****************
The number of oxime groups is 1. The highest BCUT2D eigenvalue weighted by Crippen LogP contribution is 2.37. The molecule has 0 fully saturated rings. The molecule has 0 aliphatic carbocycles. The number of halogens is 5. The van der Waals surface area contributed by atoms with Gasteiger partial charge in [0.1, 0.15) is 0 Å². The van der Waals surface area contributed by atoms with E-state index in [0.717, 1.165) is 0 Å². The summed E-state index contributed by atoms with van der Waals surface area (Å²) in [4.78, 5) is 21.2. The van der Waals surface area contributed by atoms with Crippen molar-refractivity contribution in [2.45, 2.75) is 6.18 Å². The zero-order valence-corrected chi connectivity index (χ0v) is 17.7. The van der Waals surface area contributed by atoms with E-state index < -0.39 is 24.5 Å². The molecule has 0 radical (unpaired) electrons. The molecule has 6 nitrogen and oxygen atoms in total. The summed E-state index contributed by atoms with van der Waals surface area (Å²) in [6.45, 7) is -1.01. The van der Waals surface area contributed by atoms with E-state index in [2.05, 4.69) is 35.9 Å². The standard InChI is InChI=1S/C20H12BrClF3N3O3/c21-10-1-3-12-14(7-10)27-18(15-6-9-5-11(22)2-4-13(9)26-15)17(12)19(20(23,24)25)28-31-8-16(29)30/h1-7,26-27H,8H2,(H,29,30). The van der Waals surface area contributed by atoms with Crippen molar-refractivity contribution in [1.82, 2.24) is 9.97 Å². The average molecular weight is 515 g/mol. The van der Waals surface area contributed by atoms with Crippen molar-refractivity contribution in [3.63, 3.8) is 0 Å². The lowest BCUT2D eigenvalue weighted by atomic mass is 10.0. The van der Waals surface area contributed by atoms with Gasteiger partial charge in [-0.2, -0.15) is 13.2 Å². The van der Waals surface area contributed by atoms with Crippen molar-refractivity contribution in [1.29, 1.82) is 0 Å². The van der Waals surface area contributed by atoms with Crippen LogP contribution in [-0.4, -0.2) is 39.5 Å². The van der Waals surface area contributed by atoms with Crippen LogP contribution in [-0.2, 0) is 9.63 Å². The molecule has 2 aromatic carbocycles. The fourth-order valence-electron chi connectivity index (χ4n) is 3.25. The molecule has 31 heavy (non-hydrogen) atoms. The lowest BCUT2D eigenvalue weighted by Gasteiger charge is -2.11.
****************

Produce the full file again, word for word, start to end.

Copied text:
The number of oxime groups is 1. The highest BCUT2D eigenvalue weighted by Crippen LogP contribution is 2.37. The molecule has 0 fully saturated rings. The molecule has 0 aliphatic carbocycles. The number of halogens is 5. The van der Waals surface area contributed by atoms with Gasteiger partial charge in [0.1, 0.15) is 0 Å². The van der Waals surface area contributed by atoms with E-state index in [0.717, 1.165) is 0 Å². The summed E-state index contributed by atoms with van der Waals surface area (Å²) in [4.78, 5) is 21.2. The van der Waals surface area contributed by atoms with Crippen molar-refractivity contribution in [2.45, 2.75) is 6.18 Å². The zero-order valence-corrected chi connectivity index (χ0v) is 17.7. The van der Waals surface area contributed by atoms with E-state index < -0.39 is 24.5 Å². The molecule has 0 radical (unpaired) electrons. The molecule has 6 nitrogen and oxygen atoms in total. The summed E-state index contributed by atoms with van der Waals surface area (Å²) in [6.45, 7) is -1.01. The van der Waals surface area contributed by atoms with E-state index in [2.05, 4.69) is 35.9 Å². The standard InChI is InChI=1S/C20H12BrClF3N3O3/c21-10-1-3-12-14(7-10)27-18(15-6-9-5-11(22)2-4-13(9)26-15)17(12)19(20(23,24)25)28-31-8-16(29)30/h1-7,26-27H,8H2,(H,29,30). The van der Waals surface area contributed by atoms with Crippen molar-refractivity contribution in [1.82, 2.24) is 9.97 Å². The average molecular weight is 515 g/mol. The van der Waals surface area contributed by atoms with Crippen molar-refractivity contribution in [3.63, 3.8) is 0 Å². The lowest BCUT2D eigenvalue weighted by atomic mass is 10.0. The van der Waals surface area contributed by atoms with Gasteiger partial charge in [-0.2, -0.15) is 13.2 Å². The van der Waals surface area contributed by atoms with Crippen molar-refractivity contribution in [1.29, 1.82) is 0 Å². The van der Waals surface area contributed by atoms with Crippen LogP contribution in [-0.4, -0.2) is 39.5 Å². The van der Waals surface area contributed by atoms with Crippen LogP contribution in [-0.2, 0) is 9.63 Å². The molecule has 2 aromatic carbocycles. The fourth-order valence-electron chi connectivity index (χ4n) is 3.25. The molecule has 31 heavy (non-hydrogen) atoms. The lowest BCUT2D eigenvalue weighted by Gasteiger charge is -2.11.